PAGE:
This means a functional foods ingredients company may find itself in an interesting position. On one hand, its potential consumer base is larger than ever before, as is the range of potential applications. On the other hand, it needs to be increasingly careful about whether its health claims stand up to scrutiny, or risk finding itself in hot water.
In her role at Brunswick Laboratories, Ji has worked extensively with manufacturers to help them surmount some of these hurdles. Since 1997, the Massachusetts-based testing and research lab has helped companies develop functional and medicinal products, with clients including Johnson & Johnson, PepsiCo, Kraft Foods and Campbells. The mission is twofold: to help these companies make healthier products, and to substantiate their health claims.
“For the past 20 years, Brunswick Labs has been undertaking in-depth testing and research of phytonutrients for functional foods and dietary supplements,” she says. “These in-depth investigations provide more thorough understanding of the quality of a food product, providing guidance for formula development and optimisation.”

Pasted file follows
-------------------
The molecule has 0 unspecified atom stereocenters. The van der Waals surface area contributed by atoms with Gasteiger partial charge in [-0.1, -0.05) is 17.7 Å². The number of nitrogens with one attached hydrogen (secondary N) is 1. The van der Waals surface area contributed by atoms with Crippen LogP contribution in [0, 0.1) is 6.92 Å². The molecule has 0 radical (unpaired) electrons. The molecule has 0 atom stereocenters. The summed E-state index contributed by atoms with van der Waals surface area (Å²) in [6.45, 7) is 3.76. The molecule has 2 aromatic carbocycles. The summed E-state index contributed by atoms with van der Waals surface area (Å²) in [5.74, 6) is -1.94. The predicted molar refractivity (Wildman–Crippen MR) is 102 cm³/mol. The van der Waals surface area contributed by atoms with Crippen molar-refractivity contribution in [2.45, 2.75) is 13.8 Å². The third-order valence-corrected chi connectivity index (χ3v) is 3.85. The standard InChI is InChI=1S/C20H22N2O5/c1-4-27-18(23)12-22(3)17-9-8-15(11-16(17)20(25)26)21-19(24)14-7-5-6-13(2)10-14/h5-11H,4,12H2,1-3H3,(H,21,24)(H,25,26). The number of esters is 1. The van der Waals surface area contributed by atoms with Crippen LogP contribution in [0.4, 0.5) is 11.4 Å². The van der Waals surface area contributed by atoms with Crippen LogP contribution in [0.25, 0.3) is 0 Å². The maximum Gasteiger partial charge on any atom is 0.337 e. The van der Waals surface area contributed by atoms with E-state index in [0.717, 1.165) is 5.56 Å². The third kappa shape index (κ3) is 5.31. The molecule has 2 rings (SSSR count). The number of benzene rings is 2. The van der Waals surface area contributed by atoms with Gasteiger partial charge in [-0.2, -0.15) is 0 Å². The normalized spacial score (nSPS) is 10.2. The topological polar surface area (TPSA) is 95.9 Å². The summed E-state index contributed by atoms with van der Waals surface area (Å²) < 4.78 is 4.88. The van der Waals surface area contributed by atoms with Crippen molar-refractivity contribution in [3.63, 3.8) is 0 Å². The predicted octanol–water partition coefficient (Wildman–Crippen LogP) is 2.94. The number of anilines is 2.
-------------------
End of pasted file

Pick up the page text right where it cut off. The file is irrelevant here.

The company started out by developing tests that could measure a food’s antioxidant properties, alongside other assays such as fractionation (a technique to isolate specific groups of chemicals from a substance) and active ingredients identification.
More recently, it has been responding to demand for tests that measure actual biological relevance. To meet this demand, the company has been providing sophisticated clinical studies that measure the effects in the human body itself, rather than just compiling a list of chemicals.
“We carry out these studies in live human cells (bioassays) and human participants (clinical studies), and look into a wide range of health functions including oxidative stress reduction, anti-inflammatory, weight management, metabolic health, cardiovascular condition improvement, etc,” says Ji. “We have noted that this area of biological investigation work is increasingly becoming more and more significant in the industry.”
This trend is tied to a growing awareness of the complexity of food chemistry. As many studies have demonstrated, a single micronutrient, taken out of context, doesn’t always act the same as a naturally occurring micronutrient in the diet. This has troubling implications for vitamin pills, which work on the basis that vitamin C in a supplement is no different from vitamin C in an orange.
In fact, a growing body of research suggests that multivitamin supplements may do more harm than good. Studies have consistently shown that they fail to prevent disease, whereas others have suggested they may actually increase mortality risk.
For a functional food manufacturer, the take-home message is clear: don’t treat your product as merely the sum of all its ingredients, but look at how the ingredients interact.